Sorensen said the anecdotal reports from the union’s membership match the statistics obtained by the Straight. She maintained that nurses are experiencing violence with growing frequency and that hospitals and community facilities in B.C. are increasingly dangerous places to work.
“We are seeing increasing reports of nurses suffering posttraumatic stress disorder, or PTSD, based on repeated exposure to trauma,” she said. “Nurses should not be exposed to violence at any time. So this really needs to change. We can’t continue to have the rates of violence continue to rise.”
Sorensen suggested the rise in incidents is largely explained by stress created by a system that is spread thin and lacking adequate resources.
“There’s just not enough health-care professionals and certainly not enough nurses to provide timely care,” she said. “So patients aren’t getting the care they need: they act out; family members act out.”
Presented with the statistics, Vancouver General Hospital’s operator, Vancouver Coastal Health, declined to grant an interview. It referred questions to Providence Health Care, a partner that operates St. Paul’s Hospital.
Elaine Yong, a spokesperson for Providence Health Care, said the statistics aren’t as bad as they look. She argued that the increase is largely the result of changes in reporting practices and better staff compliance to incident-reporting standards. Yong also emphasized that another statistic—staff-time-loss claims—has barely increased at all. That number was 16 in 2013, nine in 2014, 12 in 2015, and 17 in 2016.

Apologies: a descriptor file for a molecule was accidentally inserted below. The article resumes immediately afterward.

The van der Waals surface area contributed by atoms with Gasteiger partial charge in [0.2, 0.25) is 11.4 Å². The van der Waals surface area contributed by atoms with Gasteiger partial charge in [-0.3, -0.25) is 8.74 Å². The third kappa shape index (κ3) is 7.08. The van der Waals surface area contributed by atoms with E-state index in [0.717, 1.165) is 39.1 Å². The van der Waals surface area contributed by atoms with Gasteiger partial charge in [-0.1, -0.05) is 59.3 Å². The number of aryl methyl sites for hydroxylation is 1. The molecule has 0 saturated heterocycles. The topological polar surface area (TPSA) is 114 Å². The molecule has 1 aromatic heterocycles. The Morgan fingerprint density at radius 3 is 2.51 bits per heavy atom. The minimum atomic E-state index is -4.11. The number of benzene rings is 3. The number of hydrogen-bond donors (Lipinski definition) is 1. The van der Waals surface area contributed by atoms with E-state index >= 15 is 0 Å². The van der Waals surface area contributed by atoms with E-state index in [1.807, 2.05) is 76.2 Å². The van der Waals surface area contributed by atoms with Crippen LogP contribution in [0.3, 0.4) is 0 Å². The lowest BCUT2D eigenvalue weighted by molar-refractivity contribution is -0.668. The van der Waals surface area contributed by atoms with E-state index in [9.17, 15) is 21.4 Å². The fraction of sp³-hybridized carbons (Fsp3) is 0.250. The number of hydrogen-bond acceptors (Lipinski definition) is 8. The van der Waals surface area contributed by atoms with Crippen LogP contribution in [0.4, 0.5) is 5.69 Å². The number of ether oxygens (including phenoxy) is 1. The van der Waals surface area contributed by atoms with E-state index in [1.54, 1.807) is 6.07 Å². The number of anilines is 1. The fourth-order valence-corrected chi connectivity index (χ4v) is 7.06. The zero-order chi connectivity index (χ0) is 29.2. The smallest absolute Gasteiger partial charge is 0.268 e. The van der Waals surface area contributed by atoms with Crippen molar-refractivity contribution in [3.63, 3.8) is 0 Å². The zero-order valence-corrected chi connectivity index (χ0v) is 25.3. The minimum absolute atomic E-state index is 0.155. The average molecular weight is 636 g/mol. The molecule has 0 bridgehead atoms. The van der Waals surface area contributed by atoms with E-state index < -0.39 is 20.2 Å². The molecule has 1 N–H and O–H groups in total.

Ties to mental health and addiction
Dr. Brian Lahiffe works in the emergency room at St. Paul’s Hospital. In a telephone interview, he spoke frankly about the challenges posed by the environment of an inner-city hospital.
“On an average shift that I'm working, I'm kind of happy if there's not a Code White at some point,” he said, using the health-care system’s name for an event where security is called. “I just kind of expect to have incidents of violence and confrontation, unfortunately, on a pretty common basis."
Lahiffe reviewed the statistics obtained by the Straight and noted the numbers there grew during the same period that statistics in related areas similarly increased.